After being dropped off in the town centre by the DD bus, we leisurely made our way through the town and back towards the ship.  There was a lighthouse we’d been told was worth seeing up past where we would re-board the tenderboat.

The sights, mainly the gardens, in the town centre really reminded us of having been in NZ back in 2008.  The soil must be fantastic over there as the gardens are always stunning, as well as the general countryside being so green & lush.

This stop in Akaroa was the closest to anything we saw last time we did NZ.  We didn’t go to the North Island at all last time, so each stop there was completely new, and we also never got to the very bottom of the South Island, so the next stop of Dunedin was much anticipated.  One of the tours available from Akaroa was a bus trip into Christchurch,  which was one of the places we based ourselves in 2008.  You could also do the Tranz Alpine  train journey over Arthur’s Pass from this destination also. We did this last time and it was AMAZING !!  I would highly recommend it to anyone going to NZ.

After exploring the lighthouse and surrounds, DH & Master 13 headed off up a bush track in search of further adventure while Miss 14, Master 10 & I headed back to jump on a tender boat back to the Sea Princess.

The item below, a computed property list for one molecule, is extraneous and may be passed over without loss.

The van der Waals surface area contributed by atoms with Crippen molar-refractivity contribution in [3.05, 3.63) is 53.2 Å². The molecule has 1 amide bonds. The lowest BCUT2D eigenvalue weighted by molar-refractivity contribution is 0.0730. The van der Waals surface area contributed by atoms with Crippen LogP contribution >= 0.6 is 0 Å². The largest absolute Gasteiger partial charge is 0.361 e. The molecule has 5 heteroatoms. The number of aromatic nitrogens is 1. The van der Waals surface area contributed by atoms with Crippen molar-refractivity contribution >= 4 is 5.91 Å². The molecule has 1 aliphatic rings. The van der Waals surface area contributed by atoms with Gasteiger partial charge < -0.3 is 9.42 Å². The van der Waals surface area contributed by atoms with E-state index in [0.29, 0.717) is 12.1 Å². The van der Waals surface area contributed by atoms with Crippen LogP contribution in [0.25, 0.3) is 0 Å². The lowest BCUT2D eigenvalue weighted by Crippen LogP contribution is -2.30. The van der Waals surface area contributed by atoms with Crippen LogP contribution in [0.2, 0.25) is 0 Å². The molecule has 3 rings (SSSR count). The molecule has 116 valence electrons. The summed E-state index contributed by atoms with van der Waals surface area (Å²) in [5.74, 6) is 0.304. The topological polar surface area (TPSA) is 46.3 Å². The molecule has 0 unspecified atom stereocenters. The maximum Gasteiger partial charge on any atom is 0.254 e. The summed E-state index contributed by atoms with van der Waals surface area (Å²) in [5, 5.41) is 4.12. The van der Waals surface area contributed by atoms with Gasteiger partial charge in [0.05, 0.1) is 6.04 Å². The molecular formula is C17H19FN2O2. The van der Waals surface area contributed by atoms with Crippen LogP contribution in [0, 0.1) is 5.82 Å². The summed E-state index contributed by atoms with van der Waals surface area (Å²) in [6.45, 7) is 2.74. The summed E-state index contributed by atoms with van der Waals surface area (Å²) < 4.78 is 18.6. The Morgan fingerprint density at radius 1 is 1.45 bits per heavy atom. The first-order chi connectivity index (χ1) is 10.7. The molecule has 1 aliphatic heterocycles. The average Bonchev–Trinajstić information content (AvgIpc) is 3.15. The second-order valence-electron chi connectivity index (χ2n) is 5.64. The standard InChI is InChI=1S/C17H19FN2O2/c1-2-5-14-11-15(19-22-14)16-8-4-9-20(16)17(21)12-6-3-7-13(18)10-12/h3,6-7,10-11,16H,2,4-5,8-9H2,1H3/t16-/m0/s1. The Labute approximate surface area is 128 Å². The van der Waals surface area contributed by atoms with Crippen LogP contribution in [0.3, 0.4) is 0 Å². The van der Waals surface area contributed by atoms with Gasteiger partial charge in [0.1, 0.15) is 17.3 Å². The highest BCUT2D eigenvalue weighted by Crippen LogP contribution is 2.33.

Being out on Promenade deck was interesting to watch the passing scenery as we made our way out of Akaroa Harbour.  The ships log read as follows.

With all passengers back on board and all tenders recovered at 1735 Sea Princess commenced heaving her port anchor.  The port anchor was ‘aweigh’ from the sea bed at 1755 and brought home at 1810.

Hearing the anchor come up was fascinating too as it was a full 15mins of very loud ‘clunk clunk clunk’.  You couldn’t hear it from inside but as we were out on deck, we could hear it very clearly.

Sunday Dec 13th brought us to dock in stunning, but bitingly COLD Port Chalmers. The ships log read..

At 0537 Sea Princess embarked the local pilot and made her approach into the channel.  Swinging the vessel in front of the berth arriving all fast at 0722.

(I’m thinking whichever Officer did that log wasn’t in the mood for chit-chat.. LOL)